Assimilation and its meaning.
For the better part of two decades, I have spent much of every summer in the small resort of Provincetown, at the tip of Cape Cod. It has long attracted artists, writers, the offbeat, and the bohemian; and, for many years now, it has been to gay America what Oak Bluffs in Martha's Vineyard is to black America: a place where a separate identity essentially defines a separate place.
The events of the past months have awakened the press to the true nature of the Bush administration. It is overrun with hacks--that is, government officials with waifish resumes padded like the Michelin man, whose political connections have won them important national responsibilities. But, in the face of this rush to flay the Bush hacks, we should consider their achievements.To fully appreciate the virtues of this administration, we must first recall the administration that came before. Back in the 1990s, Bill Clinton recruited a small army of Arkansans and Rhodes scholars to the West Wing.
Were Norman Mailer to pen a sequel to The Armies of the Night, his chronicle of a 1967 antiwar march on the Pentagon, his notes might read something like this: Good news and bad news to report from this weekend’s protest in Washington against the Iraq war—good news because over 100,000 demonstrators turned out to voice their opposition to war, racism, and inequality; bad news because the loudest voices belonged to pre-adolescents. Yes, as I traverse the Mall on Saturday, I cannot escape 13- and 14-year-old girls with peace signs (and the occasional Mercedes logo) painted on their cheeks.
BULL CONNOR BULL Last Thursday, at a New York town-hall meeting of the Congressional Black Caucus, Representative Charles Rangel took the stage vacated minutes earlier by Senators Hillary Clinton and Barack Obama and declared, “George Bush is our Bull Connor.” This comment is preposterous enough on its own—Bull Connor, the Birmingham police chief who turned hoses and dogs on civil rights marchers in 1963 and became a symbol of Southern racism, would never have had a black secretary of state.
“I am innocent,” Tom DeLay declared in the frantic hours after his indictment by Texas District Attorney Ronnie Earle. “I have done nothing wrong. “ It remains to be seen whether the now-former House Republican majority leader is guilty, as Earle’s indictment charges, of conspiring to direct corporate political contributions illegally to Texas state candidates. The indictment, after all, offers scant details establishing DeLay’s culpability.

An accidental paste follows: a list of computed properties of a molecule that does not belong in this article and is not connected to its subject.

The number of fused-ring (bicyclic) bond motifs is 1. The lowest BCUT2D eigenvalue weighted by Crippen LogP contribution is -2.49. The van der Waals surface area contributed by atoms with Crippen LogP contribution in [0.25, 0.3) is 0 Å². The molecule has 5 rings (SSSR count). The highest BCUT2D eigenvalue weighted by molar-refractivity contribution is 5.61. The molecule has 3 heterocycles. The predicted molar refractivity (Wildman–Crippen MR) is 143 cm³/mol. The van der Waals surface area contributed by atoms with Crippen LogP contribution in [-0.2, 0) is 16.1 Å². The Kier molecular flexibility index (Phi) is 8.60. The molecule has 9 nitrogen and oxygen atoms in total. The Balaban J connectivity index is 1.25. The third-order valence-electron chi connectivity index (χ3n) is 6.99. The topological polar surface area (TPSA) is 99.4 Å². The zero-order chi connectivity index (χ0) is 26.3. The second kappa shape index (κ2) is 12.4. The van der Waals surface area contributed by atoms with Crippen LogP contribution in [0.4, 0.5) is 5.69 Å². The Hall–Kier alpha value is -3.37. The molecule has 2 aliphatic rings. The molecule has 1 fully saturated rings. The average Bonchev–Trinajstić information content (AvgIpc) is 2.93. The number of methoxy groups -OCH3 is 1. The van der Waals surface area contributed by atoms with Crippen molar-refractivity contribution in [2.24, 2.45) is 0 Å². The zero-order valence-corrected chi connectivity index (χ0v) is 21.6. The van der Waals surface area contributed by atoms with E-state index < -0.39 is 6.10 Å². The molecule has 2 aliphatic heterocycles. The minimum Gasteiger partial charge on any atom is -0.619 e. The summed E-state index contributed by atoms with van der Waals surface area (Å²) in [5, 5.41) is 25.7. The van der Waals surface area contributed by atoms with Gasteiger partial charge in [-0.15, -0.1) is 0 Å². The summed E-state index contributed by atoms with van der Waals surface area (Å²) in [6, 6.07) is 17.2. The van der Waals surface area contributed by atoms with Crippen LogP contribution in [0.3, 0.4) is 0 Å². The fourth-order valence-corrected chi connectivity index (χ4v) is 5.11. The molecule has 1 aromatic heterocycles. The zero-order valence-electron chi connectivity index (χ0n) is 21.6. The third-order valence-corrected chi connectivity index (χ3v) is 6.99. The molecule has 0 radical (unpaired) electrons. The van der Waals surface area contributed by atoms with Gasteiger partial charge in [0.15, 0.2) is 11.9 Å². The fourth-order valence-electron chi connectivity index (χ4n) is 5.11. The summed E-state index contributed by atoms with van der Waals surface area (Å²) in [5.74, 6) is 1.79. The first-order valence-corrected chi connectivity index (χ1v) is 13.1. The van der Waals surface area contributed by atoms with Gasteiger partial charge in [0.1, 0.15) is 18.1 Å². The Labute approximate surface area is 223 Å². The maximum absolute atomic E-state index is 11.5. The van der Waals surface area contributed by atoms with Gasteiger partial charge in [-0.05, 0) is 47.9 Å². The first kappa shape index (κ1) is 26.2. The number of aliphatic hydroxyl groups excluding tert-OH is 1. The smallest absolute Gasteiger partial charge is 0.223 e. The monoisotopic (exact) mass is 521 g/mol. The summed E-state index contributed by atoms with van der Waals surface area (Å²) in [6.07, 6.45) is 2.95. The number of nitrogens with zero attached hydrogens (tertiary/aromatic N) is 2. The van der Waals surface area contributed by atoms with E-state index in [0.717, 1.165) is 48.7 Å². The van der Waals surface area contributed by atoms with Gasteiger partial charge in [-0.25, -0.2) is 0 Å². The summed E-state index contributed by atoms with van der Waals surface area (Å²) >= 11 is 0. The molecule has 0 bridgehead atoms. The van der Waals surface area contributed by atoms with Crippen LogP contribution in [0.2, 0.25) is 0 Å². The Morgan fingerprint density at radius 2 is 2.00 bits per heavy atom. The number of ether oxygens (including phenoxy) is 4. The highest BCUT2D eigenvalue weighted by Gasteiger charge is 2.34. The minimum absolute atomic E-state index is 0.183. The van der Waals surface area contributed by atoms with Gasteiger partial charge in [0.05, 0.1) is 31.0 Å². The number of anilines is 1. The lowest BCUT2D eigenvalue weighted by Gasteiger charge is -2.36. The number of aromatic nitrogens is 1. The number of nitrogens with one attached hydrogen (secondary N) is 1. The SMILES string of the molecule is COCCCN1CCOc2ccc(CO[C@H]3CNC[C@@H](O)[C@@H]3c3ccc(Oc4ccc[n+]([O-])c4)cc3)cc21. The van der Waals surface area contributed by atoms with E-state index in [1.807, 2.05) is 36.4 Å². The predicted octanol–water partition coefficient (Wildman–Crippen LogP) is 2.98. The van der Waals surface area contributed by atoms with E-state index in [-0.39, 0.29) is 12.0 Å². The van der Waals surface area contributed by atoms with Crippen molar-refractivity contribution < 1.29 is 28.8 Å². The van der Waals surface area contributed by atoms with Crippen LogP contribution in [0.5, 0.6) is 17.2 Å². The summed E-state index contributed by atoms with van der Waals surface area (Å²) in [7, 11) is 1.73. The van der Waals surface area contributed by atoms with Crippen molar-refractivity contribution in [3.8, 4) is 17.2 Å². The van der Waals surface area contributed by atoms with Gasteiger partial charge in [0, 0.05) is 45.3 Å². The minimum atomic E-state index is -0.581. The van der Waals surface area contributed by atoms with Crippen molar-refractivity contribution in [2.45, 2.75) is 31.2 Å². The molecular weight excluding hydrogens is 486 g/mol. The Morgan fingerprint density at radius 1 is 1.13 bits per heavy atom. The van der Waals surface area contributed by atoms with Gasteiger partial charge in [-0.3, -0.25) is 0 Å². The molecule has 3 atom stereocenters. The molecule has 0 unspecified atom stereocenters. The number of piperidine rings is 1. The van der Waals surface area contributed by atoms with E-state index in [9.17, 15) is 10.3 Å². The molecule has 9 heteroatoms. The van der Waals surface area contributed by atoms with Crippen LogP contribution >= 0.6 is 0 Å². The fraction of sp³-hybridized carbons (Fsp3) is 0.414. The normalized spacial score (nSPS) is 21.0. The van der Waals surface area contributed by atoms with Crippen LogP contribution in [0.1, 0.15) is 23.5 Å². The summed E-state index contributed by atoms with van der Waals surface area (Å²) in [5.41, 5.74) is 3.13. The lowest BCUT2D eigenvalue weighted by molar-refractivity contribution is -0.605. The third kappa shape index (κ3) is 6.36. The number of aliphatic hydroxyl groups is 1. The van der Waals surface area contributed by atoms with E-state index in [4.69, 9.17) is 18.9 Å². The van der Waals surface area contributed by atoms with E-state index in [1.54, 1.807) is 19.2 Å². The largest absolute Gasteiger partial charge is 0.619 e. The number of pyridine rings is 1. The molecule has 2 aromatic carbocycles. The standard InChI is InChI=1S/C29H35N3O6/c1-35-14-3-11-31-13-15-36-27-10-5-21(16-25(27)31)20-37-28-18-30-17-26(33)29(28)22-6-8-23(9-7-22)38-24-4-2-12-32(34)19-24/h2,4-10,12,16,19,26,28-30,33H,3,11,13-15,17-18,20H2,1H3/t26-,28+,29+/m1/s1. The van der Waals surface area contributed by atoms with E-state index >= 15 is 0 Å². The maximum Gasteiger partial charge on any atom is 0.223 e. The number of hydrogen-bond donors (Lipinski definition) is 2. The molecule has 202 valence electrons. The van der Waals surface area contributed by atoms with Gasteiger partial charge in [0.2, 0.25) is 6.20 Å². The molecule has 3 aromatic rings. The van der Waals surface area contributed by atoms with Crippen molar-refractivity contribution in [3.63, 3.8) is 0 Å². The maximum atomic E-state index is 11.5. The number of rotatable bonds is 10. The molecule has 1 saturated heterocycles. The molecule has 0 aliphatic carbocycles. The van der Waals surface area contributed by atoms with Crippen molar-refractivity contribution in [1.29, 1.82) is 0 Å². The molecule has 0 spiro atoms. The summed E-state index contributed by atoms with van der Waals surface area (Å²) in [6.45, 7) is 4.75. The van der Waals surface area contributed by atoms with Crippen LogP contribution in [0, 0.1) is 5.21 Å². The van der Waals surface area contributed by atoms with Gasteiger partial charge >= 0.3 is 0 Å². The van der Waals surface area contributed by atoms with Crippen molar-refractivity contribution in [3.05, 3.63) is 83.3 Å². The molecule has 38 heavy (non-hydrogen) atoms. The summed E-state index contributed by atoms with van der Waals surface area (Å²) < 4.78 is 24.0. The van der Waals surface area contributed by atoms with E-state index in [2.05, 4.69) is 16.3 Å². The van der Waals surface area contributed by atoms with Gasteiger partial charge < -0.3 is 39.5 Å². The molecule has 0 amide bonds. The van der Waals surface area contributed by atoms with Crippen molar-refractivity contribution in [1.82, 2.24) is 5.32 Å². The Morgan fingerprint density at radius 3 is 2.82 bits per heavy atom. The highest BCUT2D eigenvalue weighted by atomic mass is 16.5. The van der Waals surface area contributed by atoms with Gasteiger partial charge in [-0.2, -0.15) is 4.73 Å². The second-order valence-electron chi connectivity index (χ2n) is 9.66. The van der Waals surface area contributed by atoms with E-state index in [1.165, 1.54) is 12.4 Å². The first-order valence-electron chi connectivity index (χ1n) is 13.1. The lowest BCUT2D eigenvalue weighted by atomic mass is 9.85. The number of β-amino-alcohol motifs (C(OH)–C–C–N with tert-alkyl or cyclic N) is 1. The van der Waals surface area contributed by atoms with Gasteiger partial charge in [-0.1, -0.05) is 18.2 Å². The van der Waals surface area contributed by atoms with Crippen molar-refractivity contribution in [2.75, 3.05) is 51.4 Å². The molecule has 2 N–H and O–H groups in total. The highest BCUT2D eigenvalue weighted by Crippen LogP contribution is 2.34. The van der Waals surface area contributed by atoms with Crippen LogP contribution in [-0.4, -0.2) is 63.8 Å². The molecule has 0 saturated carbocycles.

In January 2006, a court in Northern Virginia will hear a case in which, for the first time, the federal government has charged two private citizens with leaking state secrets. CBS News first reported the highly classified investigation that led to this prosecution on the eve of the Republican National Convention. On August 27, 2004, Lesley Stahl told her viewers that, in a "full-fledged espionage investigation," the FBI would soon "roll up" a "suspected mole" who had funneled Pentagon policy deliberations concerning Iran to Israel.
Gorgeous he was not. He stood a few inches over five feet tall. In place of his usual Savile Row suit, he wore a light blazer and dark slacks, and his shirt flared open at the collar. His hair was thinning, his tan fading. But, when he ascended the podium, the audience cheered. It was Saturday night at the First Congregational Church in downtown Washington, and George Galloway—the most celebrated visiting orator in the United States—was about to address the antiwar crowd. Galloway’s day job is representing an East London neighborhood in British Parliament for the respect Party.
Americans do not capitulate easily to adversity, which is why President Bush's elegy last week--and his stirring promise to rebuild--comforted us. "Americans want the Gulf Coast not just to survive, but to thrive; not just to cope, but to overcome," he said, standing in front of the St. Louis Cathedral in New Orleans, my hometown. "We want evacuees to come home for the best of reasons--because they have a real chance at a better life in a place they love." It sounds uplifting. But, sadly, it is wrong. New Orleans should not be remade.
Phyllis Schlafly and Grassroots Conservatism: A Woman's Crusade By Donald T. Critchlow (Princeton University Press, 422 pp., $29.95) I. Few living Americans are more deserving of the kind of exhaustive political biography that Donald T. Critchlow has written than Phyllis Schlafly. If political influence consists in transforming this huge and cantankerous country in one's preferred direction, Schlafly has to be regarded as one of the two or three most important Americans of the last half of the twentieth century.
Everyone who watched this summer's race for College Republican National Committee (CRNC) chair with any detachment has a favorite moment of chutzpah they admire in spite of themselves. Leading the count are the following: speaking sotto voce of your opponent's "homosexuality"; rigging the delegate count so that states that support your candidate have twice as many votes as those that don't; and using a sitting congressman to threaten the careers of undecided voters. I can understand the perverse appeal of each of these incidents.